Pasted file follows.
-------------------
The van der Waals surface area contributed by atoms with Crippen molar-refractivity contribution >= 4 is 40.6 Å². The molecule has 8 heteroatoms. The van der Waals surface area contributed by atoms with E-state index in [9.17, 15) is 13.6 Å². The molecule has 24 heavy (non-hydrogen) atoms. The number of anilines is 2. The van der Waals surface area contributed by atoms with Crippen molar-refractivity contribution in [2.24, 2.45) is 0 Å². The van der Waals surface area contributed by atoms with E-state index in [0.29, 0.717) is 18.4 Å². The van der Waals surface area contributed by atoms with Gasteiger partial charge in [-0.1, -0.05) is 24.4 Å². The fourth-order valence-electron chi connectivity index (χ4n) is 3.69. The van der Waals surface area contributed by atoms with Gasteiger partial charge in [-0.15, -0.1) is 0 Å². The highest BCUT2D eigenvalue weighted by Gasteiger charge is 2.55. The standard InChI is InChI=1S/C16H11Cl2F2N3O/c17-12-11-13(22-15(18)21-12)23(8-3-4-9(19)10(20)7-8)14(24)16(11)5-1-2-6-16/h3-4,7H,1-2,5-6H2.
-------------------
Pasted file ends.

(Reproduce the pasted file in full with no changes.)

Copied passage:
The van der Waals surface area contributed by atoms with Crippen molar-refractivity contribution >= 4 is 40.6 Å². The molecule has 8 heteroatoms. The van der Waals surface area contributed by atoms with E-state index in [9.17, 15) is 13.6 Å². The molecule has 24 heavy (non-hydrogen) atoms. The number of anilines is 2. The van der Waals surface area contributed by atoms with Crippen molar-refractivity contribution in [2.24, 2.45) is 0 Å². The van der Waals surface area contributed by atoms with E-state index in [0.29, 0.717) is 18.4 Å². The van der Waals surface area contributed by atoms with Gasteiger partial charge in [-0.1, -0.05) is 24.4 Å². The fourth-order valence-electron chi connectivity index (χ4n) is 3.69. The van der Waals surface area contributed by atoms with Gasteiger partial charge in [-0.15, -0.1) is 0 Å². The highest BCUT2D eigenvalue weighted by Gasteiger charge is 2.55. The standard InChI is InChI=1S/C16H11Cl2F2N3O/c17-12-11-13(22-15(18)21-12)23(8-3-4-9(19)10(20)7-8)14(24)16(11)5-1-2-6-16/h3-4,7H,1-2,5-6H2.